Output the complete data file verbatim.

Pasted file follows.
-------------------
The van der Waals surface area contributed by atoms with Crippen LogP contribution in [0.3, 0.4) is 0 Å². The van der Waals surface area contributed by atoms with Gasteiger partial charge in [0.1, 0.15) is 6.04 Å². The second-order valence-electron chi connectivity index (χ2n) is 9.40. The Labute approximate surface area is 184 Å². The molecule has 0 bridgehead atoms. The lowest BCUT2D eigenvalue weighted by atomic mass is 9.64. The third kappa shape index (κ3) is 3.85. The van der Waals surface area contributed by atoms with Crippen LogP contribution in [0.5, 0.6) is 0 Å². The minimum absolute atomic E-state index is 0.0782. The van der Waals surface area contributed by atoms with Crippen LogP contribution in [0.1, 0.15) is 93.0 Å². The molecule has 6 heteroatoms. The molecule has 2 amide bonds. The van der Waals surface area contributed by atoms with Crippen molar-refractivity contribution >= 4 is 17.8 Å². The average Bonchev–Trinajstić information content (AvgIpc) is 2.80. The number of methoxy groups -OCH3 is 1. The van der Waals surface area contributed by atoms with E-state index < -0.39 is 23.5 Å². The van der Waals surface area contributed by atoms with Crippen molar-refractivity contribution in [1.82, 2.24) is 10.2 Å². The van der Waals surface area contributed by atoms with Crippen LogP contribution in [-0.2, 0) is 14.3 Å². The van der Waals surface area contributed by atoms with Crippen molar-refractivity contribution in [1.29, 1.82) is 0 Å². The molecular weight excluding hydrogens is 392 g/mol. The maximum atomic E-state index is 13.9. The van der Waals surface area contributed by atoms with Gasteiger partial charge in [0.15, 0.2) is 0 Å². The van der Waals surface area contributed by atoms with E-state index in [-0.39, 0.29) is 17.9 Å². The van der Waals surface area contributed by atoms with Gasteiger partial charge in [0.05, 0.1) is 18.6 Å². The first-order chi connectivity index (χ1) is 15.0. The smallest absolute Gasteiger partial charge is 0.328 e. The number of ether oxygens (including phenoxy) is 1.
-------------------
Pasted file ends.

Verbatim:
The van der Waals surface area contributed by atoms with Crippen LogP contribution in [0.3, 0.4) is 0 Å². The van der Waals surface area contributed by atoms with Gasteiger partial charge in [0.1, 0.15) is 6.04 Å². The second-order valence-electron chi connectivity index (χ2n) is 9.40. The Labute approximate surface area is 184 Å². The molecule has 0 bridgehead atoms. The lowest BCUT2D eigenvalue weighted by atomic mass is 9.64. The third kappa shape index (κ3) is 3.85. The van der Waals surface area contributed by atoms with Crippen LogP contribution in [0.5, 0.6) is 0 Å². The minimum absolute atomic E-state index is 0.0782. The van der Waals surface area contributed by atoms with Crippen LogP contribution in [0.1, 0.15) is 93.0 Å². The molecule has 6 heteroatoms. The molecule has 2 amide bonds. The van der Waals surface area contributed by atoms with Crippen molar-refractivity contribution >= 4 is 17.8 Å². The average Bonchev–Trinajstić information content (AvgIpc) is 2.80. The number of methoxy groups -OCH3 is 1. The van der Waals surface area contributed by atoms with E-state index < -0.39 is 23.5 Å². The van der Waals surface area contributed by atoms with Crippen molar-refractivity contribution in [1.82, 2.24) is 10.2 Å². The van der Waals surface area contributed by atoms with Crippen LogP contribution in [-0.2, 0) is 14.3 Å². The van der Waals surface area contributed by atoms with Crippen molar-refractivity contribution in [1.29, 1.82) is 0 Å². The molecular weight excluding hydrogens is 392 g/mol. The maximum atomic E-state index is 13.9. The van der Waals surface area contributed by atoms with Gasteiger partial charge in [0.15, 0.2) is 0 Å². The van der Waals surface area contributed by atoms with E-state index in [-0.39, 0.29) is 17.9 Å². The van der Waals surface area contributed by atoms with Gasteiger partial charge in [0.05, 0.1) is 18.6 Å². The first-order chi connectivity index (χ1) is 15.0. The smallest absolute Gasteiger partial charge is 0.328 e. The number of ether oxygens (including phenoxy) is 1.